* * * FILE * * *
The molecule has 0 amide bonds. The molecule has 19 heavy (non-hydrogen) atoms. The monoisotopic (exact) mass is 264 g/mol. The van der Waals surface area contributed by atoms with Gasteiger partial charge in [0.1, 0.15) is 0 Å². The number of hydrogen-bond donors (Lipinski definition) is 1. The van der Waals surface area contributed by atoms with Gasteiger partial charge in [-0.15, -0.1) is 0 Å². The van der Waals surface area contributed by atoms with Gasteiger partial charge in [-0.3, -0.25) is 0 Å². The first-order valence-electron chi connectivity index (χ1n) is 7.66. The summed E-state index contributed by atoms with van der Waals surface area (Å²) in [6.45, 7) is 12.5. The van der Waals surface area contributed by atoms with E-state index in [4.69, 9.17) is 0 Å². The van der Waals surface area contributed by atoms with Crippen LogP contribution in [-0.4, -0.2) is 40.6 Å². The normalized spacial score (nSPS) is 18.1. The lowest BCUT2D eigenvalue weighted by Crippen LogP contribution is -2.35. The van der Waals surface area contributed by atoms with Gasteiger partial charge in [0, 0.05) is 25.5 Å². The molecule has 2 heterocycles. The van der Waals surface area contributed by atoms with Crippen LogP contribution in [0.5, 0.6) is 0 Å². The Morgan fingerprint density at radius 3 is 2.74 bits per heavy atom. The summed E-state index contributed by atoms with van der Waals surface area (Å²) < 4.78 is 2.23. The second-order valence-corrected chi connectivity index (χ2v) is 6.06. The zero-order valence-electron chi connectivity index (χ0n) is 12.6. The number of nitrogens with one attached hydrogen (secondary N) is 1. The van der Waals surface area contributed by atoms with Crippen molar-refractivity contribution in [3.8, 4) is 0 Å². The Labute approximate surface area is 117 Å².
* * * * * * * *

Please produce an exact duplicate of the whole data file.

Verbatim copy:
The molecule has 0 amide bonds. The molecule has 19 heavy (non-hydrogen) atoms. The monoisotopic (exact) mass is 264 g/mol. The van der Waals surface area contributed by atoms with Gasteiger partial charge in [0.1, 0.15) is 0 Å². The number of hydrogen-bond donors (Lipinski definition) is 1. The van der Waals surface area contributed by atoms with Gasteiger partial charge in [-0.15, -0.1) is 0 Å². The van der Waals surface area contributed by atoms with Gasteiger partial charge in [-0.3, -0.25) is 0 Å². The first-order valence-electron chi connectivity index (χ1n) is 7.66. The summed E-state index contributed by atoms with van der Waals surface area (Å²) in [6.45, 7) is 12.5. The van der Waals surface area contributed by atoms with E-state index in [4.69, 9.17) is 0 Å². The van der Waals surface area contributed by atoms with Crippen LogP contribution in [-0.4, -0.2) is 40.6 Å². The normalized spacial score (nSPS) is 18.1. The lowest BCUT2D eigenvalue weighted by Crippen LogP contribution is -2.35. The van der Waals surface area contributed by atoms with Gasteiger partial charge in [0, 0.05) is 25.5 Å². The molecule has 2 heterocycles. The van der Waals surface area contributed by atoms with Crippen LogP contribution in [0.5, 0.6) is 0 Å². The Morgan fingerprint density at radius 3 is 2.74 bits per heavy atom. The summed E-state index contributed by atoms with van der Waals surface area (Å²) < 4.78 is 2.23. The second-order valence-corrected chi connectivity index (χ2v) is 6.06. The zero-order valence-electron chi connectivity index (χ0n) is 12.6. The number of nitrogens with one attached hydrogen (secondary N) is 1. The van der Waals surface area contributed by atoms with Crippen molar-refractivity contribution in [3.8, 4) is 0 Å². The Labute approximate surface area is 117 Å².